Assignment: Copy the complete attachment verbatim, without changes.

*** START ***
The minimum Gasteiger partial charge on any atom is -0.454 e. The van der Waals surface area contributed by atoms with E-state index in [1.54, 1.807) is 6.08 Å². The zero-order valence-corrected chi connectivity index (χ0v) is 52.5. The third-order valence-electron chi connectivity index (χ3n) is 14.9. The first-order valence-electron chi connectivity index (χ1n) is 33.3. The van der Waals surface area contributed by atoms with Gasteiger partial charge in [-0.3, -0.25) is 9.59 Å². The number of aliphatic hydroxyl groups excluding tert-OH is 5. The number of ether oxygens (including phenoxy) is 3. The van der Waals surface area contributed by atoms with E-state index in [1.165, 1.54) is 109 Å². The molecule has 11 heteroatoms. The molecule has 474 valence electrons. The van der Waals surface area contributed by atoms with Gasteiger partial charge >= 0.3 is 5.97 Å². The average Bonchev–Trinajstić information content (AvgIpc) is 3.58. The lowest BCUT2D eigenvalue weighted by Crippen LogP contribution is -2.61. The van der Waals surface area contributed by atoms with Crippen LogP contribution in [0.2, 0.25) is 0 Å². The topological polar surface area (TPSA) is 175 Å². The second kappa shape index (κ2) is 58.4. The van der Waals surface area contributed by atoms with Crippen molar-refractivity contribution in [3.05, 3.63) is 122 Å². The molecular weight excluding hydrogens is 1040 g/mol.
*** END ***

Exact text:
The minimum Gasteiger partial charge on any atom is -0.454 e. The van der Waals surface area contributed by atoms with E-state index in [1.54, 1.807) is 6.08 Å². The zero-order valence-corrected chi connectivity index (χ0v) is 52.5. The third-order valence-electron chi connectivity index (χ3n) is 14.9. The first-order valence-electron chi connectivity index (χ1n) is 33.3. The van der Waals surface area contributed by atoms with Gasteiger partial charge in [-0.3, -0.25) is 9.59 Å². The number of aliphatic hydroxyl groups excluding tert-OH is 5. The number of ether oxygens (including phenoxy) is 3. The van der Waals surface area contributed by atoms with E-state index in [1.165, 1.54) is 109 Å². The molecule has 11 heteroatoms. The molecule has 474 valence electrons. The van der Waals surface area contributed by atoms with Gasteiger partial charge >= 0.3 is 5.97 Å². The average Bonchev–Trinajstić information content (AvgIpc) is 3.58. The lowest BCUT2D eigenvalue weighted by Crippen LogP contribution is -2.61. The van der Waals surface area contributed by atoms with Crippen LogP contribution in [0.2, 0.25) is 0 Å². The topological polar surface area (TPSA) is 175 Å². The second kappa shape index (κ2) is 58.4. The van der Waals surface area contributed by atoms with Crippen molar-refractivity contribution in [3.05, 3.63) is 122 Å². The molecular weight excluding hydrogens is 1040 g/mol.